Discrimination and Harassment

Discrimination and harassment claims often increase in a down economy. Learn the proper techniques for conducing proper workplace harassment investigations, providing sexual harassment training, and more to reduce claims of employment discrimination and preventing sexual harassment in the workplace.

Page 469 of 589« First...102030...468469470...480490500...Last »

The EEOC has issued new enforcement guidance concerning disparate treatment of workers with caregiving responsibilities—or “family-responsibility discrimination.” The guidelines are designed to help determine whether a particular employment decision is discriminatory. Family-responsibility discrimination is not a new type of discrimination, but rather an application of the existing discrimination laws to a situation that is drawing increasing attention ...

Believe it or not, federal courts don’t want to micromanage every aspect of your HR function. When faced with serious claims such as discrimination, courts ask employees to prove they suffered an “adverse employment action”—major damage such as a demotion, a cut in pay or discharge. They don’t tend to sweat the small stuff, such as lousy performance appraisals ...

Everybody knows the workplace is supposed to be free of all forms of harassment. Everybody also realizes that’s the platonic ideal. The good news is that, with vigilance, you’ll protect your organization from sexual-harassment lawsuits because any harassment that surfaces won’t be pervasive and severe ...

Sometimes employees who are in trouble for poor performance try to protect themselves by reporting incidents that don’t come close to being sexual harassment. They figure that their employer won’t fire or otherwise punish them for fear of a retaliation lawsuit. But you can take heart: It’s not protected activity just because someone reports an incident. If—when viewed objectively—the conduct being reported seems far from harassment, reporting it isn’t protected, and the employee can’t charge retaliation ...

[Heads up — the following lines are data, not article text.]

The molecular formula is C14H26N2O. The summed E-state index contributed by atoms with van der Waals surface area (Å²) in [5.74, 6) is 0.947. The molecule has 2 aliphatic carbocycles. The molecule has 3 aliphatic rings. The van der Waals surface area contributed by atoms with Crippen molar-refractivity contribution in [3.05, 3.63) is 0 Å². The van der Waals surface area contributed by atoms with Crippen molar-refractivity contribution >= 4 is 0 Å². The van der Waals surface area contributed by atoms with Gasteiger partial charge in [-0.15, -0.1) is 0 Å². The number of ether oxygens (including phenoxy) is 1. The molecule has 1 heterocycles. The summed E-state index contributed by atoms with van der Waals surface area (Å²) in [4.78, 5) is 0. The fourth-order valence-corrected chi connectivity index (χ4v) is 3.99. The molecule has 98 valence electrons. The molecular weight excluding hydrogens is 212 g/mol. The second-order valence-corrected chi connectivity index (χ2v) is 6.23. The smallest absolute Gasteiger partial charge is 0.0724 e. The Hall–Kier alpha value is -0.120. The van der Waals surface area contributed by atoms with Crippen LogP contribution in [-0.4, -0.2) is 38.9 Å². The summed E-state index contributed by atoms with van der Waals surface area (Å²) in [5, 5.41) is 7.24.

Having a clear, comprehensive and responsive harassment policy in place—and advertising its existence—is the best way to prevent a hostile work environment. Not coincidentally, that’s also the best way to avoid legal trouble. Not only can a policy prevent harassment by letting everyone know what’s unacceptable, but it also ensures employees who believe they have been victims of harassment can’t claim ignorance of the available remedies ...

Employers can’t retaliate against employees for filing discrimination claims. But that doesn’t mean you have to treat such employees with kid gloves. Just tell managers and supervisors to apply the “smell test” to any proposed change to the complaining employee’s work assignments ...

Unlike several other forms of discrimination—such as discrimination based on perceived disability—being mistaken for a member of a religious group and then being discriminated against based on that mistaken association isn’t illegal ...

Mark Pasternak, of Buffalo, a former youth aide for the Office of Child and Family Services, won a $150,000 verdict for discrimination he suffered nearly a decade ago. Pasternak said, “They called it reverse racism, but for me, I thought all along it was just plain racism” ...

Developing, implementing and enforcing a comprehensive anti-harassment policy is vital to create a safe and comfortable work environment and minimize the potential damage from harassment lawsuits. But having an anti-harassment policy is not enough; the policy must be implemented, promulgated and consistently enforced. Training employees and managers on harassment law and the employer’s harassment policy is an important part of an employer’s defense against a harassment claim—whether the alleged harassment was by a supervisor or a co-worker ...

In a term that will be dominated by cases concerning Guantanamo detainees and the power of the Executive branch, the U.S. Supreme Court will also hear an important case involving employment discrimination.